Complete with a vintage photo of the 1983 debut of a car phone in a Chrysler parked before the media at Solider Field, The New York Times has published an exhaustive look at the dangers of driver distraction caused by cell phones.
In that call, hundreds of members of the media gathered at Soldier Field to watch an executive from Ameritech, the regional phone company that sponsored the event, use a car phone in a Chrysler convertible to phone a great-grandson of Alexander Graham Bell, who was living in Germany.
Since then, the City of Chicago and the state of Illinois have become leaders in banning text messaging and cell phone use by drivers. Drivers have been forbidden from using hand-held cell phones in the City of Chicago since 2005 and a new law that takes effect Jan. 1 will make it illegal in Illinois to text message while driving and forbids the use of cell phones in school or construction zones, according to the Illinois Department of Transportation.
However, as the Chicago car accident attorneys at Abels and Annes pointed out on our Chicago Car Accident Lawyers blog in August, Illinois was one of fewer than 10 states to pass such a law last year out of the more than 170 bills introduced nationwide, according to a separate report in The New York Times.
Despite the mounting evidence of the dangers of cell phone use while driving, and more recently of text messaging behind the wheel, The Times reports the mobile phone industry built a $150 billion business in the United States largely by winning over drivers.
In fact, early ad campaigns called them car phones and even featured executives bragging about dictating to their secretary while driving at 55 mph.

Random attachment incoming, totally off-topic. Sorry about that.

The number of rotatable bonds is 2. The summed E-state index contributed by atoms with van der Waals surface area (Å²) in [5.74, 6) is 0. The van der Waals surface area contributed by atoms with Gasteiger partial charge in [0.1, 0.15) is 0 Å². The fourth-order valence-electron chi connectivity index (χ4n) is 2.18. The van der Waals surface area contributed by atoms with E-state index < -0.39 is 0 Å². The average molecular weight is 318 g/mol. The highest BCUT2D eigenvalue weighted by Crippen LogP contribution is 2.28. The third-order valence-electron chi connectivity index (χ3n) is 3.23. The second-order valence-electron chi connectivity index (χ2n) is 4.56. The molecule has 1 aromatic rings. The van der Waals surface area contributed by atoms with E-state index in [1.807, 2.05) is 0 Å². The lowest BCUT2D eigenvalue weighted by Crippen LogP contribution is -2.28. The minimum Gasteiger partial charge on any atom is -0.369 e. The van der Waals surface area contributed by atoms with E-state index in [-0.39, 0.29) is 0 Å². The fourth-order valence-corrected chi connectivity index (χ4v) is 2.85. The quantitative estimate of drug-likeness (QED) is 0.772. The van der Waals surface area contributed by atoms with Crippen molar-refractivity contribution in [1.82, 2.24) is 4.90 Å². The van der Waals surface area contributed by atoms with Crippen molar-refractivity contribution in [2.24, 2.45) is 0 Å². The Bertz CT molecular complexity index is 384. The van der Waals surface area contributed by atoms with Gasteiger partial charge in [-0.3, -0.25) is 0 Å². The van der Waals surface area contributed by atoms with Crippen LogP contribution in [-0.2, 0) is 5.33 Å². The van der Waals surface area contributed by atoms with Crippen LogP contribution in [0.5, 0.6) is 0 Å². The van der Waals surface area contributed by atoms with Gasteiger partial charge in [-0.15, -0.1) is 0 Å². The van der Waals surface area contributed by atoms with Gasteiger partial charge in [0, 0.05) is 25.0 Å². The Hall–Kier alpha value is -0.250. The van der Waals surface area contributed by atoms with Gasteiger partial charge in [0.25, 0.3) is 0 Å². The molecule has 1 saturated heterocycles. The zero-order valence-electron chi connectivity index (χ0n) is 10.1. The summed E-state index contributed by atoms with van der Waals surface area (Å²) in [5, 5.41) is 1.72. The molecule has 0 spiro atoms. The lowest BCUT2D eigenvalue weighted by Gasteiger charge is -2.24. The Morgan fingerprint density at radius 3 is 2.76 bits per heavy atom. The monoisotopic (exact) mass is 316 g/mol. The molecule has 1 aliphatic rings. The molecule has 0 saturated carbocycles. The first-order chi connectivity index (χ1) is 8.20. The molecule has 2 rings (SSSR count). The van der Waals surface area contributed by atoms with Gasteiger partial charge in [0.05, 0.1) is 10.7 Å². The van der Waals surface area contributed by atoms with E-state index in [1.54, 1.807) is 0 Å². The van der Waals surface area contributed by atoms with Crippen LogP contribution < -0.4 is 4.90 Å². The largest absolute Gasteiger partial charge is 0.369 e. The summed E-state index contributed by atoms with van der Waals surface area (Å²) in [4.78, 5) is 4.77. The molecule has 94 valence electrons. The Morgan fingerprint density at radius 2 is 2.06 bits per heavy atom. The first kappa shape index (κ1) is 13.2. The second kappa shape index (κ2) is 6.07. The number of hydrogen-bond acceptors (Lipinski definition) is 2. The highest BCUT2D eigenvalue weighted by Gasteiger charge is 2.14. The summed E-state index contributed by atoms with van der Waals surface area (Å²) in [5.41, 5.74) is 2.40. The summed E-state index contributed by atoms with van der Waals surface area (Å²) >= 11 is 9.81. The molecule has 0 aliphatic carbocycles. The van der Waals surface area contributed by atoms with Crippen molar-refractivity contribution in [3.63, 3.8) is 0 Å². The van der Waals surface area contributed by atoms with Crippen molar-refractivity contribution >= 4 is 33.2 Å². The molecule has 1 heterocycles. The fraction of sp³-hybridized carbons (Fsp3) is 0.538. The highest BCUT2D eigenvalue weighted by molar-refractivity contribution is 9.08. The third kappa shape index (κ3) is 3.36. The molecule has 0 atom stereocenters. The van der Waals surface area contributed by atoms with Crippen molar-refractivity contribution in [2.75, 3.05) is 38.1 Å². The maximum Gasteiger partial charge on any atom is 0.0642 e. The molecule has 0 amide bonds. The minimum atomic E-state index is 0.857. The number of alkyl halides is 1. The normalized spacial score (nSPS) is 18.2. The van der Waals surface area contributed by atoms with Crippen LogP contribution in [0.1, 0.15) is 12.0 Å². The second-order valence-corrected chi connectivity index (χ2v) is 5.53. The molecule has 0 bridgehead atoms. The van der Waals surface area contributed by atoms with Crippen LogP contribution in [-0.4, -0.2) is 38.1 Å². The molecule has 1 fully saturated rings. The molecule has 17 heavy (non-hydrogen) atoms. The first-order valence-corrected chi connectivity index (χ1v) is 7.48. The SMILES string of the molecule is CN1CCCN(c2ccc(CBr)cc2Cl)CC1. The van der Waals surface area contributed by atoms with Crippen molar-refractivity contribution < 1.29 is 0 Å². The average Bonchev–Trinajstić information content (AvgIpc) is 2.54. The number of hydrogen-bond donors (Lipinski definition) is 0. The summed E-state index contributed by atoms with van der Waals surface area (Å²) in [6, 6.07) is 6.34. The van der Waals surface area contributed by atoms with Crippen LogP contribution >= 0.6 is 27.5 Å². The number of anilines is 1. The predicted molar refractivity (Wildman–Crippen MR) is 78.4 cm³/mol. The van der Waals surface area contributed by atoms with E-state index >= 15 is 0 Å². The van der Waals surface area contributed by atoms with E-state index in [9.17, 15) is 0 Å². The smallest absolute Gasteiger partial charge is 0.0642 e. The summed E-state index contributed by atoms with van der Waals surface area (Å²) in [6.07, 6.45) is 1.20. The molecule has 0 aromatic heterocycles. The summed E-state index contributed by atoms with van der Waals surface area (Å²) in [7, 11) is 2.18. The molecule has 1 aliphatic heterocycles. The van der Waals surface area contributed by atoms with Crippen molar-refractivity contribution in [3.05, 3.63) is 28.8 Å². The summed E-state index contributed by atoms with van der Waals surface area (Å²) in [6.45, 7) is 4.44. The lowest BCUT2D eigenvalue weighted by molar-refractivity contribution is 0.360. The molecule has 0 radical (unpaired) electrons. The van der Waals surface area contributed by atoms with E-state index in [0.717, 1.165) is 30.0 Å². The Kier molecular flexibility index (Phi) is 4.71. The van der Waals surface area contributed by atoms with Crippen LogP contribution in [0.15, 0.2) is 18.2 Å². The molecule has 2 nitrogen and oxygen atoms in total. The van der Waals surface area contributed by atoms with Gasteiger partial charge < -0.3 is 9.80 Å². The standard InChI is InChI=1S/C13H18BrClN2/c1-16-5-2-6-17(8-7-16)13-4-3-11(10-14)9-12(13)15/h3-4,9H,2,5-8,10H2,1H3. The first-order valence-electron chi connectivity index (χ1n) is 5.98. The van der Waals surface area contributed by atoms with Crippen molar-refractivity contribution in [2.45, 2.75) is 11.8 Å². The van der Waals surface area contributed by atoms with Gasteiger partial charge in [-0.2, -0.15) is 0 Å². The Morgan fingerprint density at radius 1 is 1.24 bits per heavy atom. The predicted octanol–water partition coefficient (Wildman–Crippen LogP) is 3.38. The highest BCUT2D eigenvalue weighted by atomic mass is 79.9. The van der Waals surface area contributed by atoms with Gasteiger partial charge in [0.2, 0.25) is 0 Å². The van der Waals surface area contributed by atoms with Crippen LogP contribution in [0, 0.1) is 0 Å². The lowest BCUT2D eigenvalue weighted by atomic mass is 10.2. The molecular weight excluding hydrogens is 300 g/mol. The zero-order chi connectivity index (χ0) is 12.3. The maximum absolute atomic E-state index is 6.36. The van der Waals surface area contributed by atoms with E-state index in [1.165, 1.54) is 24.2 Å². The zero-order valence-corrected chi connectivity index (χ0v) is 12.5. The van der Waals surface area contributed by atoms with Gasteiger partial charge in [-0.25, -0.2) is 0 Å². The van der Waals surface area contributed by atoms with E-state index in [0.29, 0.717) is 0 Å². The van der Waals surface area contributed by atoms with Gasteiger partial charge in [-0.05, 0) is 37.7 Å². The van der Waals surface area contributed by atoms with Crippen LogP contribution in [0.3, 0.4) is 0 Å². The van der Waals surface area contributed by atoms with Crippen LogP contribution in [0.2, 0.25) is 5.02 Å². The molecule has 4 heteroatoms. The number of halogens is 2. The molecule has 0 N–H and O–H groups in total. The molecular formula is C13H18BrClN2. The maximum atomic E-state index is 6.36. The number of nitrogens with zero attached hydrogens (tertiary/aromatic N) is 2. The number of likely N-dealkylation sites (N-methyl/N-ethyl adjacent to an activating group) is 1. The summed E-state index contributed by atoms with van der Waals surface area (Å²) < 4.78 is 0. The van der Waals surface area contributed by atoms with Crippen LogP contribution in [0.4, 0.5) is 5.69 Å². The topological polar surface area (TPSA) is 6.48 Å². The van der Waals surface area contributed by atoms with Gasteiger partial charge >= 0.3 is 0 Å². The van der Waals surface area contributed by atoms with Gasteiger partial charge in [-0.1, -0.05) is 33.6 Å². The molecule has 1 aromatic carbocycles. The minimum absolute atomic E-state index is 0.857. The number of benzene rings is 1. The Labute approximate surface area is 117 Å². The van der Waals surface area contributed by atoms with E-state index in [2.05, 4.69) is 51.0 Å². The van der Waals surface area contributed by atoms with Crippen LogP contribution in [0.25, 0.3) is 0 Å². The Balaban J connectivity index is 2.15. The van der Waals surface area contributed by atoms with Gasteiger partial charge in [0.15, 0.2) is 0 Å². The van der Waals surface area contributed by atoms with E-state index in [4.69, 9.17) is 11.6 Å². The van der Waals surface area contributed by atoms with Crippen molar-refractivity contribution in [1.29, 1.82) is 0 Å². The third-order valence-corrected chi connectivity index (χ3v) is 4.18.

By 2007, the federal government estimated that 11 percent of drivers were talking on their phones at any given time. Seven years ago, researchers at Harvard estimated drivers using cell phones were causing more than 2,500 fatal crashes a year and more than 500,000 injury accidents.
In part because of the inherent dangers of text messaging, the Wireless Association, the industry trade group, supports bans on text messaging and no longer opposes banning the use of cell phones while driving, which have been adopted in a number of cities, including Chicago.
“This was never something we anticipated,” said Steve Largent, spokesman for the group, adding that distracted driving is a growing threat now that more than 90 percent of Americans have cellphones. “The reality of distracted driving has become more apparent to all of us.”
Safety advocates argue cell phone makers and service providers have paid little more than lip service to the dangers while producing increasingly complicated devices many motorists are using behind the wheel.
In late 1985, wireless companies had 340,000 customers. Only 10 years later, as the price of phones fell sharply, there were almost 34 million. Revenue for wireless service providers was soaring — to $16 billion in 1995 from $354 million in 1985. The industry had revenue of $148 billion in 2008, according to The Times report.
There were red flags as early as 1984, when AAA urged drivers to park before using their phones. Studies by the AAA Foundation for Traffic Safety in 1992 and the Canadian Ministry of Health in 1997 began to solidify the risk.
“This relative risk is similar to the hazard associated with driving with a blood alcohol level at the legal limit,” researchers wrote in The New England Journal of Medicine. They said hands-free devices were no safer than hand-held phones because of the distraction that comes from focusing on a conversation, not the road.
Recently, the University of Utah showed drivers using cell phones face a four times greater risk of a crash.
“It’s been a very consistent picture,” said Chris Monk, a researcher for the National Highway Traffic Safety Administration, which conducted an exhaustive study in 2005. “Frankly, I get a little annoyed that we continue to see studies that investigate the effects of cellphone use on driving, because they all show the same thing, whether you’re talking hands-free or not.”
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